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JAKARTA, April 28 (Reuters) - Indonesia's central bank loosened regulations on reserve requirements on Friday to allow banks some flexibility to better manage liquidity, a step aimed at reducing volatility in the overnight money market.
From July, banks must keep a minimum 5 percent of their total deposits at Bank Indonesia (BI) everyday and maintain at least a 6.5 percent average of total deposits in the period of two weeks. Banks would get an interest of 2.5 percent from BI.
Under existing rules, banks must park at least 6.5 percent of deposits at the central bank everyday.
Dody Budi Waluyo, executive director of economic and monetary policy, told a news conference earlier this week the new regime gives banks 1.5 percentage points of flexibility in managing day-to-day reserve requirements. His remarks were embargoed until the announcement.
"There's a large surplus of liquidity in the system right now, but the distribution is not equal among banks and ... smaller banks don't always have access to borrow from bigger banks in the money market," Waluyo said, adding that the policy is aimed at tackling such a problem.
Waluyo said the new rules mean banks will not need to resort to the overnight money market to meet their daily reserve requirements if they miscalculate their daily deposit needs. This should help make the market less volatile, he said.
A bank with an abundant amount of cash can also opt to invest in a better-yielding instrument rather than park it at the central bank, which would be more profitable, Waluyo added.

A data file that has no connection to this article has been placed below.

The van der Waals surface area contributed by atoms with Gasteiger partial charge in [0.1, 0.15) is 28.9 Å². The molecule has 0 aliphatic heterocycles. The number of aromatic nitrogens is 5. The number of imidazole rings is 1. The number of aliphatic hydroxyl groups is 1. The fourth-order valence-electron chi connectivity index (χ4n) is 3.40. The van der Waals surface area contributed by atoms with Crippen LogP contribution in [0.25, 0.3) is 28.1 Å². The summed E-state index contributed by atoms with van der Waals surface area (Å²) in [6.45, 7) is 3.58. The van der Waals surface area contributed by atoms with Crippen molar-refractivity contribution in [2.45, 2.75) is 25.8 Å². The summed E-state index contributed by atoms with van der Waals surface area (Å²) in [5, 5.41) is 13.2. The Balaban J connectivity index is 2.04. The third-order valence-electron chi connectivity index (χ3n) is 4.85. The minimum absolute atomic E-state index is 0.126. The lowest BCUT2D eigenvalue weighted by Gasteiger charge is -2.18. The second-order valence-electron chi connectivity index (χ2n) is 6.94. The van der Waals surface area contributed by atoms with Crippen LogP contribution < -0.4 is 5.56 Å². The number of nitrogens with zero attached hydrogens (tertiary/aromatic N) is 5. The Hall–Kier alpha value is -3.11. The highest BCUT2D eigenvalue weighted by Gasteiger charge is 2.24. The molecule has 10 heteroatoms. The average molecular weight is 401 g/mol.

The measure was already announced at the central bank's annual dinner with bankers last year and received a positive response.
On Thursday, Kartika Wirjoatmodjo, chairman of Indonesian Banks Association and the chief executive of the biggest bank by asset Bank Mandiri, said the relaxation of reserve requirement rules would make banks' liquidity management more optimal.
BI kept its benchmark rate unchanged for the sixth straight meeting last week, saying its policy stance was leaning toward neutral.
Walujo reiterated on Friday that the latest measure was not a change of policy stance, but that the central bank was "complying with common practice in many central banks."
Last year, its policy was more pro-growth, when it slashed the benchmark rate six times by 150 basis points and made several cuts to banks' reserve requirement ratio. (Reporting by Gayatri Suroyo and Cindy Silviana; Additional reporting by Hidayat Setiaji; Editing by Jacqueline Wong)